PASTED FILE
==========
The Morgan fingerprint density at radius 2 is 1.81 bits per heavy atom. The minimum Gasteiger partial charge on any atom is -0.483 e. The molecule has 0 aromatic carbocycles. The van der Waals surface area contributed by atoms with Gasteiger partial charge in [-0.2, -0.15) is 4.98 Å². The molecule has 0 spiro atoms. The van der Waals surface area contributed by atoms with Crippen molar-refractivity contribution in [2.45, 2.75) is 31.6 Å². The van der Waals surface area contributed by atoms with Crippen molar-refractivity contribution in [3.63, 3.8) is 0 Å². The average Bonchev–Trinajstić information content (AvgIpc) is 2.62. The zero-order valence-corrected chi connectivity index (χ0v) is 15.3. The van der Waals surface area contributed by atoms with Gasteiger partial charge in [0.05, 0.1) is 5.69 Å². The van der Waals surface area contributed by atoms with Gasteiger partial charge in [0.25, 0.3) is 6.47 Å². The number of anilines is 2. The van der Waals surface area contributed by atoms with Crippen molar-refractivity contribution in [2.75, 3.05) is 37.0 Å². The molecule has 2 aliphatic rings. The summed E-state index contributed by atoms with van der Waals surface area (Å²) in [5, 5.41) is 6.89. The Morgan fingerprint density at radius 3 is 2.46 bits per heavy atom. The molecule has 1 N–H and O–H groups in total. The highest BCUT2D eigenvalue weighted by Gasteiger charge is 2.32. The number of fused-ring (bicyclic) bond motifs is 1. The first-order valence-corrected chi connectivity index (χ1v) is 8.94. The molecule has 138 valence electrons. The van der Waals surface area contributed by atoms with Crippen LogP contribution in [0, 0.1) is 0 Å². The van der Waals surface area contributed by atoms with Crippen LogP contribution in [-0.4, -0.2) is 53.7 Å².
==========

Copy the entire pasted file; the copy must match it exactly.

The Morgan fingerprint density at radius 2 is 1.81 bits per heavy atom. The minimum Gasteiger partial charge on any atom is -0.483 e. The molecule has 0 aromatic carbocycles. The van der Waals surface area contributed by atoms with Gasteiger partial charge in [-0.2, -0.15) is 4.98 Å². The molecule has 0 spiro atoms. The van der Waals surface area contributed by atoms with Crippen molar-refractivity contribution in [2.45, 2.75) is 31.6 Å². The van der Waals surface area contributed by atoms with Crippen molar-refractivity contribution in [3.63, 3.8) is 0 Å². The average Bonchev–Trinajstić information content (AvgIpc) is 2.62. The zero-order valence-corrected chi connectivity index (χ0v) is 15.3. The van der Waals surface area contributed by atoms with Gasteiger partial charge in [0.05, 0.1) is 5.69 Å². The van der Waals surface area contributed by atoms with Gasteiger partial charge in [0.25, 0.3) is 6.47 Å². The number of anilines is 2. The van der Waals surface area contributed by atoms with Crippen molar-refractivity contribution in [2.75, 3.05) is 37.0 Å². The molecule has 2 aliphatic rings. The summed E-state index contributed by atoms with van der Waals surface area (Å²) in [5, 5.41) is 6.89. The Morgan fingerprint density at radius 3 is 2.46 bits per heavy atom. The molecule has 1 N–H and O–H groups in total. The highest BCUT2D eigenvalue weighted by Gasteiger charge is 2.32. The number of fused-ring (bicyclic) bond motifs is 1. The first-order valence-corrected chi connectivity index (χ1v) is 8.94. The molecule has 138 valence electrons. The van der Waals surface area contributed by atoms with Crippen LogP contribution in [0, 0.1) is 0 Å². The van der Waals surface area contributed by atoms with Crippen LogP contribution in [-0.4, -0.2) is 53.7 Å².